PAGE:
The at that time.It was also the center


The Castillo de San Marcos(the translation is “The Castle of Saint Marcos”) was built in 1675 after the English pirates raided and burned down San Augustine.

It took them 21 years to build and was finished in 1696.(Manucy,16-27)The colonial forces that were occupying there were the English, which was led by the Carolina Colony Governor James Moore in 1702 and lead by Georgia colonial Governor James Oglethorpe.Many of Europe’s powerful empires like the Spanish, Great Britain, the Confederates states during the US Civil War, and the US took of ahold of the fort at that time.It was also the center of the Seminole War in 1834 and where the war ended.The Osceola and Coacoochee were tricked into making the trek to the fort.In the beginning of 1875, a large number of Native Americans were held captive in the aftermath of the Indian Wars in the Western part of the US.(Castillo’s spirits roam the halls,1)These early years as part of the United States were years of conflict for Florida.

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For years Indian groups who had been pushed off their land in Georgia and Alabama by white settlers and had found refuge in Spanish Florida. These Indians, primarily Creeks, along with escaped African slaves, became known as Cimarrones or wild ones, the probable origin of the word Seminole.Once Florida became a territory of the United States, these Indians were no longer safe. The US Army raided their settlements, and the Seminoles and whites engaged in a series of long, expensive wars.

it                                     Chavez-Estrada 2ended up with 4000 -5000 Seminoles being shipped to reservations in Oklahoma, and some natives would find refuge in the wilds of the Everglades.(The American Period,1)During the late 19th century, St. Augustine became the destination of America’s rich and famous. In 1885, former Standard Oil partner Henry Morrison Flagler moved Florida’s resorts to a new level with his 540-room grand Ponce de León Hotel in St. Augustine.It combined exotic Spanish Renaissance and Moorish architectural features with innovative poured concrete construction.Whisked south in their private cars on Flagler’s Florida East Coast Railroad, notables such as the Vanderbilts, Rockefellers, and Morgans made St.

Augustine their winter home, and expanded the old colonial city westward on King Street and north on San Marco. Many of the buildings downtown reflect this golden era.(The American Period,1)When they were constructing the castle, they found a light, and porous nature, coquina would seem to be a poor choice of material for a fort.The Spanish had a few other options; it was the only stone that was available on the northeast coast of Florida but it ends up having a really good benefit.The mixture contains microscopic air pockets making able to be compressed.If you were to fire a cannonball at a solid material, such as granite or brick would shatter the wall into pieces.(Architecture & Construction,1) If you were to fire a cannonball at the walls of the Castillo,it will burrowed their way into the rock and stuck there which made it last very long.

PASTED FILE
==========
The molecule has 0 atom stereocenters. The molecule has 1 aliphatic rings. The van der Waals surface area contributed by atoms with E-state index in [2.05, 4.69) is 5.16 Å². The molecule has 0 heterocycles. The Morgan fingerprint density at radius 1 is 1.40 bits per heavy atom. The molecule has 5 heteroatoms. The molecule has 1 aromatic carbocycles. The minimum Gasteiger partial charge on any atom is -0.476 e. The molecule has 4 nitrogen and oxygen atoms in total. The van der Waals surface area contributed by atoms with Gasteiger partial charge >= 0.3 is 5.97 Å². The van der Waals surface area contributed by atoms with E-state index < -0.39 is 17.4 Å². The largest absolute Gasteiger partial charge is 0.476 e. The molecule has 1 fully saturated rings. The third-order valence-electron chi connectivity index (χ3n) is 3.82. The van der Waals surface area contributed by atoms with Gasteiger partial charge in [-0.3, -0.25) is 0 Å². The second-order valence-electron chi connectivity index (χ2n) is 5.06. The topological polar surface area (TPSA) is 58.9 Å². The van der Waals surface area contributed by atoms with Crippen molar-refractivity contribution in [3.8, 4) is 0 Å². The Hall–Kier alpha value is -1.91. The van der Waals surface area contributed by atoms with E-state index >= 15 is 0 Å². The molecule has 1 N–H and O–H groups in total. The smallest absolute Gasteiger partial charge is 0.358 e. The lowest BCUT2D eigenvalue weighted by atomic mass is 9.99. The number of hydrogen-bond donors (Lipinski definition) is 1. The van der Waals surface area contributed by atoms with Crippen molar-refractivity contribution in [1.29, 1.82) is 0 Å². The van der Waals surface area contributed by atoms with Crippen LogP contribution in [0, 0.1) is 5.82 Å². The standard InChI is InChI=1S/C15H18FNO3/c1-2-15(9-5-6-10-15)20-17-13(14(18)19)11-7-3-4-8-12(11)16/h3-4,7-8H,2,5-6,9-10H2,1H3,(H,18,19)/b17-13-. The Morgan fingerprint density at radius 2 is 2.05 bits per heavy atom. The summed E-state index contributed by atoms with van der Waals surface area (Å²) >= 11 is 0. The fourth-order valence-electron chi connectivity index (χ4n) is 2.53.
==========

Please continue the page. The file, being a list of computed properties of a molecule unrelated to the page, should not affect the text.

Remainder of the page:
(Architecture & Construction,1)Whenever it was first built, the governor of St. Augustine resided inside the building, which is most definitely a large, fortified building that provided a retreat safe against invasions.It also has thick walls, battlements, towers, and a moat.It first became a landmark when the British gained Florida through the 1763 Treaty of Paris, they renamed the building Fort                                         Chavez-Estrada 3Saint Mark.Then the United States Army decided in 1825 to call it Fort Marion. Under those occupations, it was indeed used for only military function. The British and the Americans did not plan to use it as a place of refuge for the citizens of St. Augustine; they both used barracks,for military function.

Then The National Park Service and United States Congress decided in 1942, to restore its original name to honor its unique Spanish history, so it went back to Castillo de San Marcos for good.(Architecture & Construction,1)The Castillo, or Fort Marion as it was known at the time, was declared a national monument on October 15, 1924, by President Calvin Coolidge.It was under the authority of the 1906 Antiquities Act, to become a national monument. Forts Matanzas, Pulaski, Wood, and Castle Pinckney were included in the same signing. Later on, President Franklin D. Roosevelt sought a variety of ways to stimulated the American economy during his first term in office.

Among his many ideas was the decision to streamline the responsibilities of the National Park Service (NPS).(The American Period)The  National Park Service maintains and keeps it in service and helps to keep the historical site alive and open to attract tourists to come visit the site and to learn the history,architecture, and the spooky stories that are said about the fort.The stories that the tour guides talk about the times the  guests have visited the site at night and would usually see strange bright lights that run along the side of the fort. Also some guest have spotted spirits inside the rooms or running through the courtyard.

many guests have also said that they have seen a head of a Native American man has been spotted floating near the water or around the site .One of the most famous ghosts is the spirit of Andrew Ranson, a villainous English pirate. When Ranson was captured he was sentenced to death by gallows but managed to survive when the rope snapped and then they                                         Chavez-Estrada 4spared his life and they left him.According to many of the guests, they say that his spirit is still there today.(Castillo’s spirits roam the halls,1)

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